New Delhi, October 3
Surajpur wetland has witnessed a concerning decline in the number of waterbirds nesting and breeding during the prime season.
The post-monsoon season is typically the most suitable time for water birds to breed. However, experts have expressed growing concerns about these species breeding in significantly fewer numbers compared to the previous year.
TK Roy, ecologist and Delhi State Coordinator for the Asian Waterbird Census, documented the findings and said the wetland is home to numerous water bird species, both resident and migratory. It has traditionally served as a suitable breeding habitat. In the past, these birds would form annual mixed nesting colonies on the thorny-leaved branches of date palm trees.
“The climate change impact has caused the wetland to dry up though the management has managed to keep a rising water level by attaching it with a water channel. However, the quality of water is blackish, dirty and smelly.” he said.
“Third factor is that the major area of the wetland is thickly covered by water hyacinth reducing oxygen level for fish. This leaves major birds without a safe environment for nesting due to food scarcity. Another significant factor is increased human intervention and disturbances. The lack of awareness and respect for the bird’s ecosystem has led to these changes,” Roy explained.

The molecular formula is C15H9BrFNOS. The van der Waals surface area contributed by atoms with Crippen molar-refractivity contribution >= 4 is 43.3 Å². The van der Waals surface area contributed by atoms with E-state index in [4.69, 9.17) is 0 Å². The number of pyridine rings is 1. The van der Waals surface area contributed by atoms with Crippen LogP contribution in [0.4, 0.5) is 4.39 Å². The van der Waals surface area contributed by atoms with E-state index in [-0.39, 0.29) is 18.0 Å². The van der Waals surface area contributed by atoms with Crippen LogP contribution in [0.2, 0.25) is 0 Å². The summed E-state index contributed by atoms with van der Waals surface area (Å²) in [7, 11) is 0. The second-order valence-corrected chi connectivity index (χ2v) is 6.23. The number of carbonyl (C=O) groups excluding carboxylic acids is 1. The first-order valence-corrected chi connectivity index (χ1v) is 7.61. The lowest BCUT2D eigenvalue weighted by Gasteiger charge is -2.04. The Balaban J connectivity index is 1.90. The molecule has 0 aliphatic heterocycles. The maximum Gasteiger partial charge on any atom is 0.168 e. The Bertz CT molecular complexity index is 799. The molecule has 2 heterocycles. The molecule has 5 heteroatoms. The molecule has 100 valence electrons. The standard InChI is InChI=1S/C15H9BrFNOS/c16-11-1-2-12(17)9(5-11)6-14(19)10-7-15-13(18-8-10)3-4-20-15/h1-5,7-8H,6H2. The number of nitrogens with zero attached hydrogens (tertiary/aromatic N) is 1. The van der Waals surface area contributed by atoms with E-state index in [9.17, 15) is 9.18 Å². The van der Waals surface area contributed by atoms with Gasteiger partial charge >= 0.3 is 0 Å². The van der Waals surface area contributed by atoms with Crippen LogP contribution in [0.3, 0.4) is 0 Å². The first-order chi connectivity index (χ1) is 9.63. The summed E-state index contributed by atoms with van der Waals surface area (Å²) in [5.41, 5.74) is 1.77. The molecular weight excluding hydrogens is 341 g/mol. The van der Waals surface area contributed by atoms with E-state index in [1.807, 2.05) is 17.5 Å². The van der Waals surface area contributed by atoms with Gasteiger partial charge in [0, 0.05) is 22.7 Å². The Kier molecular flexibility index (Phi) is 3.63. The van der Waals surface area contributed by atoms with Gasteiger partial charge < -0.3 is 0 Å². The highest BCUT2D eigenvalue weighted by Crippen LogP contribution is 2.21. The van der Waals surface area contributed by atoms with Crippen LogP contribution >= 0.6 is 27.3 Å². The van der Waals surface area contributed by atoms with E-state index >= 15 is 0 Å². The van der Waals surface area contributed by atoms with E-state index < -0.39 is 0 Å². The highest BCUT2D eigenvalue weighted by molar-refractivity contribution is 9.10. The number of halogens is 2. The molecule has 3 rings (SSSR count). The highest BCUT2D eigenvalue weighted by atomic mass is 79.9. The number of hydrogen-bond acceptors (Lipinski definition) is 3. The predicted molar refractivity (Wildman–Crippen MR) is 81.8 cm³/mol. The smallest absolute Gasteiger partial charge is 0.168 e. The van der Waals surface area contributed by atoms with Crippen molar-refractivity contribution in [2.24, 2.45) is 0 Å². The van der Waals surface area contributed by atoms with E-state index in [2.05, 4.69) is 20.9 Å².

Roy further noted that in the previous year, during the post-monsoon season, approximately ten species of resident water birds, including the black-headed ibis and oriental darter, used to form mixed tree nesting colonies, with an average of more than 70 nests for breeding, primarily on isolated date palm groves.
This year, experts observed an increase in the number of nests for purple heron and little cormorants compared to the previous year, rising from five to 12 and 10 to 15 nests, respectively. However, several resident tree-nesting water bird species, including Cattle Egrets, saw a decline from 18 to 15 nests this season. While, black-headed Ibis, asian openbill, oriental darter, black-crowned night herons and grey herons also experienced a sharp decrease in their nesting patterns.
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